7. A fumigating process as claimed in claim 1, wherein step (d) includes the step of feeding air into the generating space through a drying medium.
8. A fumigation process, which comprises the steps of
(a) providing an enclosed generating space supplied with a hydrolysable metal phosphide and an enclosed fumigating space which is separate and distinct from the generating space,
(b) generating a mixture of phosphine gas and air having a phosphine gas concentration below the level at which an explosion can occur by bringing into contact in the generating space so as to react with one another the hydrolysable metal phosphide and water, causing phosphine to be released into air to form said mixture;
(c) withdrawing from the generating space the phosphine gas so generated and propelling it so as to feed it as said mixture of air and phosphine gas in an air flow into the fumigating space; and
(d) monitoring the performance of steps (b) and (c) in relation to phosphine concentration build-up or conditions leading to such build-up, and
(e) in response to said monitoring the performance indicating a malfunction, reducing or stopping the generation of phosphine or lower the concentration of phosphine in the generating space and in said mixture of air and phosphine gas by introducing a fluid medium inert to the metal phosphide into the generating space.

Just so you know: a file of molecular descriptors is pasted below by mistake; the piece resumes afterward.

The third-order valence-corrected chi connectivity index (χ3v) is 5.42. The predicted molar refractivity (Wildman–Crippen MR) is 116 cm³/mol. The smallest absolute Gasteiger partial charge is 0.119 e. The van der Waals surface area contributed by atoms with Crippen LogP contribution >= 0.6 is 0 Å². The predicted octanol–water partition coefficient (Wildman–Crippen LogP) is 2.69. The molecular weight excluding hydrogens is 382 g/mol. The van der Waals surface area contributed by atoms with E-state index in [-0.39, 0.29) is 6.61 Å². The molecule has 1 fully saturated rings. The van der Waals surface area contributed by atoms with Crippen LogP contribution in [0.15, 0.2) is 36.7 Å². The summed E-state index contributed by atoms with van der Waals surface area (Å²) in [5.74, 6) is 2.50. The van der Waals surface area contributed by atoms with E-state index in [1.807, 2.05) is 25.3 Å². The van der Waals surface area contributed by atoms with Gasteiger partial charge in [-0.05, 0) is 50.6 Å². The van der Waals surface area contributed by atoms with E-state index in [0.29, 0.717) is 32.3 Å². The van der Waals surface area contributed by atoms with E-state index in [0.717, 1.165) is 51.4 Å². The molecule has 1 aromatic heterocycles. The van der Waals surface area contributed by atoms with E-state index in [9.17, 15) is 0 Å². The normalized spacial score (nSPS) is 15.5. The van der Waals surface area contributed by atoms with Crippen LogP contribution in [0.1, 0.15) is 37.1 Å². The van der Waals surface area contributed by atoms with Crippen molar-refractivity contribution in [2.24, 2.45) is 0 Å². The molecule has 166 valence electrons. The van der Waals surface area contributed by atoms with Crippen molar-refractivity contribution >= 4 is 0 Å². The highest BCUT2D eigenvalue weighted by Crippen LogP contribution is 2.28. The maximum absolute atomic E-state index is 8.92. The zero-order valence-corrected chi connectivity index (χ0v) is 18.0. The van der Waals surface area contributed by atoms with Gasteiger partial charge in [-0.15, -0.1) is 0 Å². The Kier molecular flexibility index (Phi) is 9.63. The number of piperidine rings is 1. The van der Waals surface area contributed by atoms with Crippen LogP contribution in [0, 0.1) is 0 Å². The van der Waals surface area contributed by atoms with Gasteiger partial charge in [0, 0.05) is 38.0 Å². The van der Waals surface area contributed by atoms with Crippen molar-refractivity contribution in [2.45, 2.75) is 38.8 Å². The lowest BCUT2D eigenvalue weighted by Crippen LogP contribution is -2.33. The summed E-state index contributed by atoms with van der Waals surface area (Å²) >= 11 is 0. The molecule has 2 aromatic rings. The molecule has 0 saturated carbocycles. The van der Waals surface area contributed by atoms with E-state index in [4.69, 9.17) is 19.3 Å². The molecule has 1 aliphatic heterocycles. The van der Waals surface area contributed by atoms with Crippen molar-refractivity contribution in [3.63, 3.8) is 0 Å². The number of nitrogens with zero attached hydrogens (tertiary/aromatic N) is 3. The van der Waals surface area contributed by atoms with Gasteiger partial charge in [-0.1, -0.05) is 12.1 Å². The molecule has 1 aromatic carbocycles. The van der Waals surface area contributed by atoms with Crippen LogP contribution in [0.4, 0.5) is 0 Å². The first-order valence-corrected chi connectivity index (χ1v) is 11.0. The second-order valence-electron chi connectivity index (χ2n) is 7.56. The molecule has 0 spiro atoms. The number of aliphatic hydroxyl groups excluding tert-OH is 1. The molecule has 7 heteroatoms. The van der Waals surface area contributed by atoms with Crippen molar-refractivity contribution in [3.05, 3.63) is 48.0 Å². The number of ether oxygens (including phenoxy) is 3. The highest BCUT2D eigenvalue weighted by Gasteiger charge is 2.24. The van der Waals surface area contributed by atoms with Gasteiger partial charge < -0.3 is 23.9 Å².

9. A fumigating process as claimed in claim 8, wherein the water in step (b) is present in the form of moist air and the fluid medium inert to the metal phosphine displaces the moist air from contact with the metal phosphide.
10. A fumigating process as claimed in claim 8, wherein step (d) includes monitoring the phosphine concentration in the generating space by a phosphine sensing device.
11. A fumigating process as claimed in claim 8, wherein step (d) includes monitoring the pressure in the generating space.
12. A fumigating process as claimed in claim 8, wherein the fluid medium inert to the metal phosphide introduced into the generating space in step (e) is a gas.
13. A fumigating process as claimed in claim 12, wherein air is passed into the generating space through a drying medium to render the air inert or more inert to the metal phosphide.
14. A fumigation process, which comprises the steps of
(a) providing an enclosed generating space supplied with a hydrolysable metal phosphide and an enclosed fumigating space which is separate and distinct from the generating space and
(b) generating a mixture of phosphine gas and air having a phosphine gas concentration below the level at which an explosion can occur by bringing into contact in the generating space so as to react with one another the hydrolysable metal phosphide and water, causing phosphine to be released into air to form said mixture;
(c) withdrawing from the generating space the phosphine gas so generated and propelling it so as to feed it as said mixture of air and phosphine gas in an air flow into the fumigating space; and
(d) monitoring the process for a malfunction in relation to power failures, a disruption of air flow or a rise of phosphine generation in said mixture or a change in pressure in the generating space occurring above a predetermined level, and